All three major broadcast networks devoted stories to the opening of the World Cup today in Rio de Janeiro, but ABC's business interests arguably got in the way of objective reporting. ABC and her sister ESPN networks are, after all the exclusive "media rights licensees" to carry World Cup matches in the United States.
Reporting from Rio, ABC's Paula Faris devoted just one fleeting reference to the unrest in the streets (emphasis mine):
DIANE SAWYER, host: And tonight, 3 billion people, half the world's population, expected to watch the opening ceremony of the World Cup in Brazil, including a few loyal fans 230 miles above Earth.
Take a look, the NASA astronauts, right there, kicking a soccer ball in zero gravity, and saying they'll be watching from the space station. While back here on the ground, ABC's Paula Faris is there in Rio to tell us about the Americans who face a gauntlet of strong opposition but are hoping to deliver a miracle.
FARIS: The world's biggest event kicking off tonight with flair. And a huge fumble. Power house Brazil [DIRECTV transmission interruption] ball into its goal in the very first match.
It's the first time they've hosted the world cup in 64 years.
Some protests, too. Police using stun grenades and tear gas on demonstrators.
Billions watching tonight around the globe and across the U.S...
By contrast, NBC's Bill Neely opened his reporting by focusing on the demonstrations, before transitioning to more positive aspects of the games (emphasis mine):
BRIAN WILLIAMS, anchor: One of the most anticipated events in all of sports around the world got underway in Brazil today despite concerns for months that Brazil wouldn't be ready.
World Cup soccer started with pandemonium among the fans and some initial chaos and violence in the streets. The games will go on for a month. NBC's Bill Neely was watching it all today in Sao Paulo.
BILL NEELY: Stun grenades, tear gas, and protests, just miles from where Brazil's World Cup began, police fought demonstrators who were angry at the cost of the most extensive soccer tournament ever.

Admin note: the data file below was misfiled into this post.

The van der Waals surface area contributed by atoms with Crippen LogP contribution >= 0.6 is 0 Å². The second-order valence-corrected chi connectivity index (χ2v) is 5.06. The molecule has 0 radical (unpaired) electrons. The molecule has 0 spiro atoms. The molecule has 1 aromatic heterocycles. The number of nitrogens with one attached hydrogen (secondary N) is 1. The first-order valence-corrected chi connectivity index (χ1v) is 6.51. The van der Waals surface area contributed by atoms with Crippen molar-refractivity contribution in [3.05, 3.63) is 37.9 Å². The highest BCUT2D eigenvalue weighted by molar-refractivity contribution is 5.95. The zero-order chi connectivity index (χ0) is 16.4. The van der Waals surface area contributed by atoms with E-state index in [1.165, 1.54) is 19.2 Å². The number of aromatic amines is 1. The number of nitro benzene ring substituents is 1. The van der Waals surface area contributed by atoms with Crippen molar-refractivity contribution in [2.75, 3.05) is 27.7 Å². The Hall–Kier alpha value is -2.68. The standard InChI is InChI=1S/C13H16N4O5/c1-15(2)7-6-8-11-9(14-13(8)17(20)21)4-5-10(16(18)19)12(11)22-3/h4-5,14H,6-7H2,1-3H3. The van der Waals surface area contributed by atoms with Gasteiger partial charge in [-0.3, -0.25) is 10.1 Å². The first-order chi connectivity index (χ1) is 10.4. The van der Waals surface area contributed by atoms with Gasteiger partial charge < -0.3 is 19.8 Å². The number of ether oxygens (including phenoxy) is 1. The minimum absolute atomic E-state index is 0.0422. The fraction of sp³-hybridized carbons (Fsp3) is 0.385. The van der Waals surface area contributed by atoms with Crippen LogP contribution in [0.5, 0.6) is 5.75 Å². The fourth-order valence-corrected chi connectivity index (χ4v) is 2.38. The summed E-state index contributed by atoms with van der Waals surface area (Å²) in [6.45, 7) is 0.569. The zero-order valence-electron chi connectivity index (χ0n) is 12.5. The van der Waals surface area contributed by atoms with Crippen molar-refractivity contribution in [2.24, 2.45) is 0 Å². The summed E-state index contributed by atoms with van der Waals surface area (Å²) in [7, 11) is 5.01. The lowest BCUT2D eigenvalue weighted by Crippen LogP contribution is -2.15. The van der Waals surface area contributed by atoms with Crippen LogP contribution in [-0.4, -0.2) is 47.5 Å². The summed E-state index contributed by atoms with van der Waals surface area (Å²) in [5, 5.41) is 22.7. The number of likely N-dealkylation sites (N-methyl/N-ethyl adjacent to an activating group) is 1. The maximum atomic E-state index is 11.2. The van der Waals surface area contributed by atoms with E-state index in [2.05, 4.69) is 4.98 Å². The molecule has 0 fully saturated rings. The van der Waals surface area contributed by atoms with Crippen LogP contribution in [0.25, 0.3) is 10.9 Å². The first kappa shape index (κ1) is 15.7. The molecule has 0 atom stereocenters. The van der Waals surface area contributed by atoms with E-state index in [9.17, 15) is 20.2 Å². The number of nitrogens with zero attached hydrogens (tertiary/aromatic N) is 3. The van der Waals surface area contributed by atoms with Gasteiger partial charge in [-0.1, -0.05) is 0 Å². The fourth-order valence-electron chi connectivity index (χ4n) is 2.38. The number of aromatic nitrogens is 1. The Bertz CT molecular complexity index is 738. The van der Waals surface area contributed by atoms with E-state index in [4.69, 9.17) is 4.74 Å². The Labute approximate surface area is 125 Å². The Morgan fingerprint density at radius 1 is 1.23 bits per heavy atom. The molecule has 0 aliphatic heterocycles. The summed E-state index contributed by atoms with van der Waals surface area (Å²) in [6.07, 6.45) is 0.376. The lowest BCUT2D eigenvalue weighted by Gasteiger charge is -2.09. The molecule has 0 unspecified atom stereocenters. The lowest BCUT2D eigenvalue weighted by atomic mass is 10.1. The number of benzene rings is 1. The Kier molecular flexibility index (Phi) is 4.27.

This is now how Brazil's festival of sport in front of a global audience was meant to start and there is no guarantee it will end here.
Brazil is struggling to contain the protests as its soccer carnival begins. It is the world's biggest single sports event, Brazil's fans joining half a million from 32 other countries including the U.S.
Today's opening ceremony was Brazil's chance to dazzle, the highlight, a paralyzed man who kicked the first ball. The scientists who made that happen showed NBC News exclusively the computerized suit the man wore. The patient's brain sending signals through the suit to move his legs.
Likewise CBS's Elaine Quijano opened her report focusing on the protests, even translating the complaints of two protesters before transitioning to others enjoying the opening of the festivities (emphasis mine):
SCOTT PELLEY, anchor: Soccer's World Cup opened today in Brazil with the host country beating Croatia, 3 to 1. Brazil has spent $11 billion on this month-long event, and today it made sure nothing would disrupt it. Elaine Quijano is in Sao Paulo.
ELAINE QUIJANO, reporter: These demonstrators had planned to protest the most expensive World Cup in history.
"We pay a lot of taxes, have low salaries," Luis Felipe said, "We are not listened to here. The people are fed up."
But they didn't get very far. Police stopped them in their tracks.
This is the neighborhood where protesters had advertised on Facebook that they wanted to gather. As you can see, they've been met with a heavy police presence here including percussion grenades and even at points tear gas.
That left many even more upset. "The basic needs of the population are not met," Rodrigo Antonio said. "We see that the freedom to protest is not guaranteed in Brazil."
But closer to the stadium, throngs of happy fans were oblivious to the protests, waving flags and blowing horns in support of the home team. Gustavo Sousa came dressed for the occasion.